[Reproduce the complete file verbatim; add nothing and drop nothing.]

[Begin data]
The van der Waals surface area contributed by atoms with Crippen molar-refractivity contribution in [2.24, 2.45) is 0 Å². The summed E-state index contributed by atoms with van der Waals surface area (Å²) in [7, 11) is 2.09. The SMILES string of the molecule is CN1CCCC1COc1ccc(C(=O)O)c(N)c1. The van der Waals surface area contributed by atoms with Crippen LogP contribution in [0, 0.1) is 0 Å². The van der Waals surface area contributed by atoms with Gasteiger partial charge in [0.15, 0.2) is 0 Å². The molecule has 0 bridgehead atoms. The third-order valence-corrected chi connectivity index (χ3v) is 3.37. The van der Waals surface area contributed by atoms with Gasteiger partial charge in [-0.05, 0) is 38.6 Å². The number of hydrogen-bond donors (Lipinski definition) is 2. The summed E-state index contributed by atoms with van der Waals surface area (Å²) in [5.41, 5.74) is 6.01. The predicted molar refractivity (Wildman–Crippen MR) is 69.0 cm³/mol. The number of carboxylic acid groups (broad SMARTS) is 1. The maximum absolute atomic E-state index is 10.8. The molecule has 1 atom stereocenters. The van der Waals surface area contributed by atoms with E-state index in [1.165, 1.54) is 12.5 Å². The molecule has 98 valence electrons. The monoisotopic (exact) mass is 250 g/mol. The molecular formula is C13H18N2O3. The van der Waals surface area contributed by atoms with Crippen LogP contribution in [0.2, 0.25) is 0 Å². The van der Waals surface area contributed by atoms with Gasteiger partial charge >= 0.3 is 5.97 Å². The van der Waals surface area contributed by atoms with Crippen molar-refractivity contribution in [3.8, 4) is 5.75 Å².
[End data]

The van der Waals surface area contributed by atoms with Crippen molar-refractivity contribution in [2.24, 2.45) is 0 Å². The summed E-state index contributed by atoms with van der Waals surface area (Å²) in [7, 11) is 2.09. The SMILES string of the molecule is CN1CCCC1COc1ccc(C(=O)O)c(N)c1. The van der Waals surface area contributed by atoms with Crippen LogP contribution in [0, 0.1) is 0 Å². The van der Waals surface area contributed by atoms with Gasteiger partial charge in [0.15, 0.2) is 0 Å². The molecule has 0 bridgehead atoms. The third-order valence-corrected chi connectivity index (χ3v) is 3.37. The van der Waals surface area contributed by atoms with Gasteiger partial charge in [-0.05, 0) is 38.6 Å². The number of hydrogen-bond donors (Lipinski definition) is 2. The summed E-state index contributed by atoms with van der Waals surface area (Å²) in [5.41, 5.74) is 6.01. The predicted molar refractivity (Wildman–Crippen MR) is 69.0 cm³/mol. The number of carboxylic acid groups (broad SMARTS) is 1. The maximum absolute atomic E-state index is 10.8. The molecule has 1 atom stereocenters. The van der Waals surface area contributed by atoms with E-state index in [1.165, 1.54) is 12.5 Å². The molecule has 98 valence electrons. The monoisotopic (exact) mass is 250 g/mol. The molecular formula is C13H18N2O3. The van der Waals surface area contributed by atoms with Crippen LogP contribution in [0.2, 0.25) is 0 Å². The van der Waals surface area contributed by atoms with Gasteiger partial charge >= 0.3 is 5.97 Å². The van der Waals surface area contributed by atoms with Crippen molar-refractivity contribution in [3.8, 4) is 5.75 Å².